Rossi transformed MotoGP from niche to mainstream because his persona attracts people who wouldn’t otherwise bother watching motorcycles going around in circles.
“Sincerely, I don’t know why, but I was able to bring a lot of people close to motorcycle racing – I switched on the emotions of normal people,” he said while announcing his retirement in August.
Other sportspeople have pulled off the same trick, but not many. I’m no boxing fan but years back I used to watch Muhammad Ali fight when I could. I’m no football fan but I liked to watch Maradona play.
I watched Ali and Maradona not because I loved their chosen sports but because I loved them as individuals – they both fascinated me, for very different reasons, so I wanted to see them do what they did and I wanted to see how they reacted to victory and defeat.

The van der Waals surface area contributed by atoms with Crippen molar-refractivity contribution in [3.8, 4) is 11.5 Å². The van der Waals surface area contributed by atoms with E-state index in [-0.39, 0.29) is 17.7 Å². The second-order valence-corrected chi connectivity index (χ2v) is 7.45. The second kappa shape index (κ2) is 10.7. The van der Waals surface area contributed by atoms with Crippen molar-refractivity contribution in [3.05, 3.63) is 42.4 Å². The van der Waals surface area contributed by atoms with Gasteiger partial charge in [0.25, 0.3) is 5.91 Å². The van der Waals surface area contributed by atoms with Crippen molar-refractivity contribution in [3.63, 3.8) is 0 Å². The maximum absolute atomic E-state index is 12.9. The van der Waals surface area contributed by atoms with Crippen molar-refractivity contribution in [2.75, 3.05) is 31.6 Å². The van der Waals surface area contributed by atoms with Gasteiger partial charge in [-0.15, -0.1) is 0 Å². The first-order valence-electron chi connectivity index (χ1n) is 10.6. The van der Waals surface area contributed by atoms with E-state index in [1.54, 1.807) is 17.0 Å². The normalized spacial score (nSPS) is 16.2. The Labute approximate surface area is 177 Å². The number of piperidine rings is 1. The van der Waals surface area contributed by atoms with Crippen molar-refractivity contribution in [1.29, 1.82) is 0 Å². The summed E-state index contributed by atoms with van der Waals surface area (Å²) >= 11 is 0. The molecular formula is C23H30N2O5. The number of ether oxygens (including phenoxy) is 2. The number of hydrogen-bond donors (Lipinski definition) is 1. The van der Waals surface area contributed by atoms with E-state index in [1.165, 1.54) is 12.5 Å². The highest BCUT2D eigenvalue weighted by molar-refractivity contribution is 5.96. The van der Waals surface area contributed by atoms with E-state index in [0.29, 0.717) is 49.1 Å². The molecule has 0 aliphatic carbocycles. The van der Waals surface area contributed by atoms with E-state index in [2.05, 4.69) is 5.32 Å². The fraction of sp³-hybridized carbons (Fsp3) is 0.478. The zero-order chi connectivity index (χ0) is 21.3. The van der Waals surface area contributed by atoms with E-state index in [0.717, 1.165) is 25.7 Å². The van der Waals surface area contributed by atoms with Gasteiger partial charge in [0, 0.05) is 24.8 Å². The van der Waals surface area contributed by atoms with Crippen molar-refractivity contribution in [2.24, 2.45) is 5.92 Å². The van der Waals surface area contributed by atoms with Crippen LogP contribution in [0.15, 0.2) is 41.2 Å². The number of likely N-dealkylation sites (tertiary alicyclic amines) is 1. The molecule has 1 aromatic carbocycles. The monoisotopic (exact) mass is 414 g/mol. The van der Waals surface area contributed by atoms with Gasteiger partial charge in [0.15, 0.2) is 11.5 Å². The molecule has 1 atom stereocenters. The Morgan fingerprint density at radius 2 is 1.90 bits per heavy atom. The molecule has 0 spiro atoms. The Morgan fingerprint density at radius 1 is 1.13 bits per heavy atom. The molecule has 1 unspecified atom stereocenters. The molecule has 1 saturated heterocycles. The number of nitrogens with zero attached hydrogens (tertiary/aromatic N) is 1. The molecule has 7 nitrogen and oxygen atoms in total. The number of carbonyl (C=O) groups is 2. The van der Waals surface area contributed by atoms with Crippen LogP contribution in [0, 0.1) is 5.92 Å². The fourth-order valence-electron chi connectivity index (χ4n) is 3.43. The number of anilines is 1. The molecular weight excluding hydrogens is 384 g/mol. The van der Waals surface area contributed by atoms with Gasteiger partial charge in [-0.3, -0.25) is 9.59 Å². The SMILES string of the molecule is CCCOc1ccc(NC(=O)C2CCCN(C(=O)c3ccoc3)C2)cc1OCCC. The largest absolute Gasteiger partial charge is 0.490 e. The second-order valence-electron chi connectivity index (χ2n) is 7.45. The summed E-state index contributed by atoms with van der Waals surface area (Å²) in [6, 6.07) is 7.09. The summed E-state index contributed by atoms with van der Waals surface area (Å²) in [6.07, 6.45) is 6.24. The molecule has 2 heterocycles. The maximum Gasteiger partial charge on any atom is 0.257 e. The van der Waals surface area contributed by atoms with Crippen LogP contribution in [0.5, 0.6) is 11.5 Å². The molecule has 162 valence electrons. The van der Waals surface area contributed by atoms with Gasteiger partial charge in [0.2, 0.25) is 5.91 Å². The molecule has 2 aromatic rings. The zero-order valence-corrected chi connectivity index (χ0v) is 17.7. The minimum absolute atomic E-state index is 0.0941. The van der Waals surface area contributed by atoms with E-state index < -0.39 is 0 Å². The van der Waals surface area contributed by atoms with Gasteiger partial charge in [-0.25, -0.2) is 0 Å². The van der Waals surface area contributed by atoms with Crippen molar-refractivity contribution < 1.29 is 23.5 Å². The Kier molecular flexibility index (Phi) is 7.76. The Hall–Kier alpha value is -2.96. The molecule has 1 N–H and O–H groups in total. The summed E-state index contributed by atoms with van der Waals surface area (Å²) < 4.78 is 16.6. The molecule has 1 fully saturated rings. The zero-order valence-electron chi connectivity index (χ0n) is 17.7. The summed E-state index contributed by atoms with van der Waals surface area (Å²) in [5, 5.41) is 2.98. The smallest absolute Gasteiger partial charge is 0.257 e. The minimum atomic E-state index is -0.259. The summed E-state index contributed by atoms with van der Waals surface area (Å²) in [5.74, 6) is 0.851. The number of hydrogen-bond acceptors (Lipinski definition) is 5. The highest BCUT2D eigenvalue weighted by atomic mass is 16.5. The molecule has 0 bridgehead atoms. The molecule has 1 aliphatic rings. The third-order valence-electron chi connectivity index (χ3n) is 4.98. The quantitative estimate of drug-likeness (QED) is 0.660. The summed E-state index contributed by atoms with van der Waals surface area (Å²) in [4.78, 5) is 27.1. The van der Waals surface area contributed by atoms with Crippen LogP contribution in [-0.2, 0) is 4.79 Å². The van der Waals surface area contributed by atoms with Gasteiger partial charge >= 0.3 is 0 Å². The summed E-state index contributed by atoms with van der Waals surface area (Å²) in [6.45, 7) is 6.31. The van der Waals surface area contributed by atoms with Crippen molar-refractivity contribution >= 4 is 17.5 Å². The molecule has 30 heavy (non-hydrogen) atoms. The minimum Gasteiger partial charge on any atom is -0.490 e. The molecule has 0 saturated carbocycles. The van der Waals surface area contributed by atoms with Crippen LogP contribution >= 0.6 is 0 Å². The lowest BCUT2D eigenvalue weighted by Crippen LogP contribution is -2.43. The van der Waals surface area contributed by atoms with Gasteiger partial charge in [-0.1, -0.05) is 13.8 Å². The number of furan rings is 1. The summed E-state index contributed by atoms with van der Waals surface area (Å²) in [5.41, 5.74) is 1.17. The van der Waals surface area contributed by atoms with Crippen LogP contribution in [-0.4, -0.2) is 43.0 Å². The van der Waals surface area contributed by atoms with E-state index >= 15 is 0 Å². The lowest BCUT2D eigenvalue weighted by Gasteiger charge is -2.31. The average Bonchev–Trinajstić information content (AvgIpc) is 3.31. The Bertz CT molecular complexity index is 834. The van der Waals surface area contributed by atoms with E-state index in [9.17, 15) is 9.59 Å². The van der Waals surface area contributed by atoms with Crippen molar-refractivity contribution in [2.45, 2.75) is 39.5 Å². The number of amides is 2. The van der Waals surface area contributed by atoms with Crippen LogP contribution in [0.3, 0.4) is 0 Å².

Do I watch either sport now? No, just a few World Cup football matches every four years.
MotoGP management has been terrified of Rossi quitting bikes for more than a decade. When he looked set to move to Formula 1 in 2007 one paddock sponsorship consultant told me, “It will be like a desert around here once he’s gone”.
Rossi was so huge that for many years he was essentially bigger than MotoGP itself – for many millions, Rossi was MotoGP. And his superstar profile didn’t only make him extremely rich, it brought money pouring into all corners of the paddock, because companies wanted to be involved, whether they were sponsoring him or someone else.
It was the same in the days of Barry Sheene, the only other motorcycle racer that’s transcended the sport to attract fans who wouldn’t otherwise have bothered.